Meet the people who sewed masks for Calvin

Over Easter weekend, Liz Waid and her nine-year-old daughter set up their sewing machine to make face masks. Like many others with connections to the Calvin community, they were answering the call to create 500 masks in just five days to protect the students and staff still on campus. Calvin issued the request for homemade masks after the CDC changed guidelines to suggest that asymptomatic people should wear them. The quota was easily filled, and the extra masks will be donated. 

Waid’s inspiration for the sewing project was her mother, who was a manager for the Calvin campus store for over 20 years until her unexpected death in 2009. “I used some of her sewing supplies and sewed them in her memory,” Waid said. She and her daughter donated about 20 masks to Calvin. 


Photo courtesy of Jenna Hunt

Jenna Hunt, who works as an administrative assistant in the Calvin history department, sewed masks with her husband Laurence Blackledge. Ordinarily, they use their sewing skills to make costumes for their Star Wars cosplay hobby, but in early March they started making masks for the greater Grand Rapids community. The history department supported them with enough funds and fabric to make over 300 masks. When the request for masks at Calvin was sent out, Hunt and Blackledge quickly made 50. “I find it both relaxing to have something to do with my hands, and really comforting to know that I’m making something that will help people safer,” said Hunt about the sewing process.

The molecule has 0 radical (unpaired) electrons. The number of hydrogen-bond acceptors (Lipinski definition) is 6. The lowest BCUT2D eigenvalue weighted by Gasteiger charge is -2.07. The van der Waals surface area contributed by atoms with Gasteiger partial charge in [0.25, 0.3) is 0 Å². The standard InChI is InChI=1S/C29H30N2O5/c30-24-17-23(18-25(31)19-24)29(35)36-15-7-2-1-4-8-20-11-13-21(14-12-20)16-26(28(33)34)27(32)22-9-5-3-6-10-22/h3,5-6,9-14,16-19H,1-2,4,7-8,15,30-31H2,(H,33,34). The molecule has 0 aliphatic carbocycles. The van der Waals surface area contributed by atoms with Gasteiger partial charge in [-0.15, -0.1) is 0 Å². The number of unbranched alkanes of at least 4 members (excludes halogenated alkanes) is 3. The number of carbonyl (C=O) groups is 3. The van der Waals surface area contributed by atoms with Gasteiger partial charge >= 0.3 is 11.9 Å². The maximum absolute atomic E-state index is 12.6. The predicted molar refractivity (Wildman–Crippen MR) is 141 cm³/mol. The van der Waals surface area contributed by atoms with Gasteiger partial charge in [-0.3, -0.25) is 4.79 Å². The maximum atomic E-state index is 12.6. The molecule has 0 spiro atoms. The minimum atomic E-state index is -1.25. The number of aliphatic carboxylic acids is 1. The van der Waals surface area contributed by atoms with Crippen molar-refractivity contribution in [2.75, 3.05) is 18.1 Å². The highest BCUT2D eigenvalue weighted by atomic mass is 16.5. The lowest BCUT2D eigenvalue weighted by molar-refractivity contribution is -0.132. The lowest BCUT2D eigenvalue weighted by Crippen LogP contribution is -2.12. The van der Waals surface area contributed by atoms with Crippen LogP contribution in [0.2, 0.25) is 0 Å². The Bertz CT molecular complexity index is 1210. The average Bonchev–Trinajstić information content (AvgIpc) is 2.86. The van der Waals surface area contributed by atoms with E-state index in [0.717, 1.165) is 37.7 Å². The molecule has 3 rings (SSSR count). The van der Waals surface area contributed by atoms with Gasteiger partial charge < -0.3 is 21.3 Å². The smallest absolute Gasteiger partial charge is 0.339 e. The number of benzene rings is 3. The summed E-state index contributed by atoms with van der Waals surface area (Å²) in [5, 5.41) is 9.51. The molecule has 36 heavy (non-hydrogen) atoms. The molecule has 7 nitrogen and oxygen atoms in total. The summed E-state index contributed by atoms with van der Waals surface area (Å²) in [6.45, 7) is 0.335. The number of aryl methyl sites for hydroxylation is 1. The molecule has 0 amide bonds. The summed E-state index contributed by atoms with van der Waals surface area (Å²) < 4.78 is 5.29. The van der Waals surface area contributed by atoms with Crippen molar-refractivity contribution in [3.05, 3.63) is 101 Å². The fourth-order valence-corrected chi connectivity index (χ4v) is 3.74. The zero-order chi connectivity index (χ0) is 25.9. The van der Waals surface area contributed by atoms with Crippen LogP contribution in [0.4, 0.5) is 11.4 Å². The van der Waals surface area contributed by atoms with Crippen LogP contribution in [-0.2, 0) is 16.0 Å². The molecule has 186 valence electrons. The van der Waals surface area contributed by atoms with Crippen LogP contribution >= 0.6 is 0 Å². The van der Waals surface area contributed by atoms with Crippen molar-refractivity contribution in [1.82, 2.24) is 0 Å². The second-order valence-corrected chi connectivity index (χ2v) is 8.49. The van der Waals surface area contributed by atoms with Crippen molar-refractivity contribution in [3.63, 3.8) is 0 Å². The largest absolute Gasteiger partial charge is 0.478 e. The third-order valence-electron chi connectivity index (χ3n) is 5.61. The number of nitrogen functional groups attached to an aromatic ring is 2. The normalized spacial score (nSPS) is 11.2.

Currently, they are working on a batch of masks for a hospital in southeast Michigan, where Hunt’s mother was receiving medical treatment before she passed away several weeks ago. A nurse working there shared with the couple that they were desperate for even hand sewn masks. Hunt and Blackledge have created an Imgur photo tutorial of their sewing process for anyone who wants to learn how to make masks. 

Photo courtesy of Liz Waid


Sylvia Wevers, Class of ‘56, was also sewing masks prior to the Calvin announcement. She had donated some to Raybrook Assisted Living in Grand Rapids, and some to the hospital in Indiana where her granddaughter, a doctor, works. When Calvin put out its request, she and her daughter teamed up together and made 30 masks. They set up an assembly-line like system to maximize their efficiency. Wevers said that the masks were easy to make and that it was rewarding to be sewing for a good cause. 

When Calvin sophomore Faith Schultz told her mom, Jill Schultz about Calvin’s request, she was excited to have a project to do during the family’s strict period of self-isolation (They have been following the CDC social distancing guidelines extra carefully since Jill’s 90 year-old mother lives with them). Jill and her mom sewed together, and created 10 masks for Calvin before they ran out of elastic. Schultz said that the project was “a nice time with my mom” and gave her a sense of contributing to the community while they are isolated.